Currently, to receive treatment, “You have to drive to an infusion center and sit in a chair for a few hours,” Suvannavejh told BioSpace. He emphasized the strategic value of a treatment that could be administered under the skin at home by a caregiver and said this readout is important for Leqembi’s commercial success.

Huntington’s Disease

Wave Life Sciences’ WVE-003

WVE-003, developed by Wave Life Sciences, is an allele-selective oligonucleotide that attacks mutant proteins that produce the symptoms of Huntington’s disease (HD). It is designed to target the huntingtin (HTT) mRNA that carries a single nucleotide polymorphism that appears on the mutant HTT (mHTT) allele. By lowering the quantity of the mutant form of this protein, WVE-003 allows the wildtype (wtHTT) allele to function, preserving its beneficial effects in the central nervous system.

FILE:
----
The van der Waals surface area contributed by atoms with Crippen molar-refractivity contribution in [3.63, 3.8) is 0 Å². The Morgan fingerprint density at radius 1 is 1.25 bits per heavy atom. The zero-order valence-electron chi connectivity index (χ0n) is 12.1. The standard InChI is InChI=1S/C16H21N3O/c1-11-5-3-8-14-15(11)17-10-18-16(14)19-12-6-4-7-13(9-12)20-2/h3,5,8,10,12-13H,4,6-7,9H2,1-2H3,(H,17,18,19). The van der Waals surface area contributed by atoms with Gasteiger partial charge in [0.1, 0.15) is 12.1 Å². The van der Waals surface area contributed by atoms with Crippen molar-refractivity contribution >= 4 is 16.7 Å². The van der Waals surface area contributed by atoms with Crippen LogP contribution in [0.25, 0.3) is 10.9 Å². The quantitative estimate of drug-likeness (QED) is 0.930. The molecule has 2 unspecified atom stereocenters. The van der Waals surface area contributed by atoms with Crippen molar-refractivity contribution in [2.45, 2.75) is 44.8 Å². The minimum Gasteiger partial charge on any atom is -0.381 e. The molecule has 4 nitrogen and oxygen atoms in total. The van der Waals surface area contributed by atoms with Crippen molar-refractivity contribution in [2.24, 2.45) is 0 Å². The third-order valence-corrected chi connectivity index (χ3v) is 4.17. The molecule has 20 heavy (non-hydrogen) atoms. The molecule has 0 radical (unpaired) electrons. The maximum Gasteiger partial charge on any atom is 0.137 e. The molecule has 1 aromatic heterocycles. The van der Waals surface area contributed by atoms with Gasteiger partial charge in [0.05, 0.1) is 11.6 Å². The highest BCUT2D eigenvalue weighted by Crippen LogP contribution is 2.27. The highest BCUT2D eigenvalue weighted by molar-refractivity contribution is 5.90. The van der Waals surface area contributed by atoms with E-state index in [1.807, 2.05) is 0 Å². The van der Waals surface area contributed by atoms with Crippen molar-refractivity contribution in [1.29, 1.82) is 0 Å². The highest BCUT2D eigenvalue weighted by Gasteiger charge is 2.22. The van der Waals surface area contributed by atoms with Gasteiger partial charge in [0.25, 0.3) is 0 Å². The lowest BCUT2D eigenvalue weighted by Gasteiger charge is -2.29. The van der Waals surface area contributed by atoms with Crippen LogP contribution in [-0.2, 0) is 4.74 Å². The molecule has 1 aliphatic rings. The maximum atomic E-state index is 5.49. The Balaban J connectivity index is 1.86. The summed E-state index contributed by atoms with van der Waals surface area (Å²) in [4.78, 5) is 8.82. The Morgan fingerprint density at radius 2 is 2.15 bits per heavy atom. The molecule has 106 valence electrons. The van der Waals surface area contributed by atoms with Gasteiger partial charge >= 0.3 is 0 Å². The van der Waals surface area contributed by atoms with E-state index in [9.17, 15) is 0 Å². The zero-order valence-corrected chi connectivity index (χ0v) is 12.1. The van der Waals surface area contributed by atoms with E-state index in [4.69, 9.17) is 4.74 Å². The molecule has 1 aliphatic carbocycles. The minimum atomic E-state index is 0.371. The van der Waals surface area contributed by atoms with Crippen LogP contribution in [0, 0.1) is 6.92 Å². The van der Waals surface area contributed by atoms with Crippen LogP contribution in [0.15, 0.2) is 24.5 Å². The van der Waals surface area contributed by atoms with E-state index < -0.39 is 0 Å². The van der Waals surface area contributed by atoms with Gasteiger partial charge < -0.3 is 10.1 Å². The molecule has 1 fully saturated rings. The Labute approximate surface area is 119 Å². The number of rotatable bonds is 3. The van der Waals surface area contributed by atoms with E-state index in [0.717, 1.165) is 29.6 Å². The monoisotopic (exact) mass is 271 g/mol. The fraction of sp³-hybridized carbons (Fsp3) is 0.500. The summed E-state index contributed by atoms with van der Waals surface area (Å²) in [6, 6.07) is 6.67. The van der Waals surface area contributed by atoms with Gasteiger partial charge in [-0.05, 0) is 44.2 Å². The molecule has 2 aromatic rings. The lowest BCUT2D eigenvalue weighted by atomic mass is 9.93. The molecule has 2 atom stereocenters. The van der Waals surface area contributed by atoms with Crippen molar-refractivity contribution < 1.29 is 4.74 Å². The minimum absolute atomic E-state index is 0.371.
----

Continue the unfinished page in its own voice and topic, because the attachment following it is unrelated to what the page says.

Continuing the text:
“HD is a tragic and unrelenting disease that passes through generations of families and has been compared to having ALS, Parkinson’s and Alzheimer’s all at once,” Paul Bolno, Wave’s president and CEO, told BioSpace by email. “Currently, there are no disease-modifying treatments for HD, so our primary goal is to develop a treatment that slows or stops progression of the disease.”

The Phase Ib/IIa SELECT-HD trial is evaluating WVE-003’s ability to reduce mutant HTT in the cerebrospinal fluid compared to a placebo. The study aims to optimize the dose level—30 mg, 60 mg or 90 mg—and frequency of WVE-003 administration to reach the desired early indicators.